Much has been written about Robert Silvers, one of two founders of the New York Review of Books, who died the other day. I never met Silvers but almost feel as if I knew him, despite the fact that he almost never wrote in the NYRB as an author. To read the NYRB was to read the minds of many knowledgeable people; one was also reading the mind of Silvers. His mark was on every paragraph.
That was of course because he edited every word. People who create ideas which last simplify and clarify. Listen to Silvers in this interview from four years ago. I can imagine that his voice might, to some, sound ‘elitist’ and arrogant in its certainty. But hear the clarity of purpose – and the watchful care to have that expressed in every word and comma. Lazy writing is lazy thinking, and vice versa.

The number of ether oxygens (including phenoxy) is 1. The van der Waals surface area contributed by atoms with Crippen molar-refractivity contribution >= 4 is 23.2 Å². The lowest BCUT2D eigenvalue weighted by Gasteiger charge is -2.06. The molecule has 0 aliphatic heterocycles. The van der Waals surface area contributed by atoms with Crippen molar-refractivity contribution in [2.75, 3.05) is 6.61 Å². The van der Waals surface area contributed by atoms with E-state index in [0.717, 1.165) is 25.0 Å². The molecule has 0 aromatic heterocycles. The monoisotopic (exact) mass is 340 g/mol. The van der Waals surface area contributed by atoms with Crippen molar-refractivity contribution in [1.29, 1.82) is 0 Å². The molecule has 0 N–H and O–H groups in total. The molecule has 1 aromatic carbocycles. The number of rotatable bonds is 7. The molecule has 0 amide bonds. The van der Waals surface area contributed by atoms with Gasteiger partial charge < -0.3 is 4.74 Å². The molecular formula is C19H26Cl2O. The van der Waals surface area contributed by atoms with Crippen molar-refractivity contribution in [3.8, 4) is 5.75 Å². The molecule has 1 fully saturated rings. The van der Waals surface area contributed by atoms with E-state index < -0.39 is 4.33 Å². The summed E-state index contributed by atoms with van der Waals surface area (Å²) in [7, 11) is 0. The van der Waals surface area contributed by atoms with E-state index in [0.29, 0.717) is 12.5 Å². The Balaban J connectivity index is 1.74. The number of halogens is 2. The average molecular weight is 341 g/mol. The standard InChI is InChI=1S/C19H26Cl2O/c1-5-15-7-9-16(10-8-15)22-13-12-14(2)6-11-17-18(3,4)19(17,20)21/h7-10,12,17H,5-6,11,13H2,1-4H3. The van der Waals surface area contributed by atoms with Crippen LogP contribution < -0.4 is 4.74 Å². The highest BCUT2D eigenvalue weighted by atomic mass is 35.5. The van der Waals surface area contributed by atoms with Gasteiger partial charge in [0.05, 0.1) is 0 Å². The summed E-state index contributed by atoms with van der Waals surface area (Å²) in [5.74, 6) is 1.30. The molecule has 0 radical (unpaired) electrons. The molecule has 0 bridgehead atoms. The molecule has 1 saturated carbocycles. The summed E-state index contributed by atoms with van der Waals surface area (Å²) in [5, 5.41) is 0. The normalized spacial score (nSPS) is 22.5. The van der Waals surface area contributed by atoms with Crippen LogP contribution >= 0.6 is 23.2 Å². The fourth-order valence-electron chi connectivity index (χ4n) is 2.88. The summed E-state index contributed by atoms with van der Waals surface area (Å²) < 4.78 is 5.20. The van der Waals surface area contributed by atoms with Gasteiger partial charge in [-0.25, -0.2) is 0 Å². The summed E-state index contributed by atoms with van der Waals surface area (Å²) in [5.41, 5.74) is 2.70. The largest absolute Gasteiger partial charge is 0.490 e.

The only statement of editorial mission the NYRB ever needed appeared in the first issue in 1963:
“This issue … does not pretend to cover all the books of the season or even all the important ones. Neither time nor space, however, have been spent on books which are trivial in their intentions or venal in their effects, except occasionally to reduce a temporarily inflated reputation, or to call attention to a fraud.”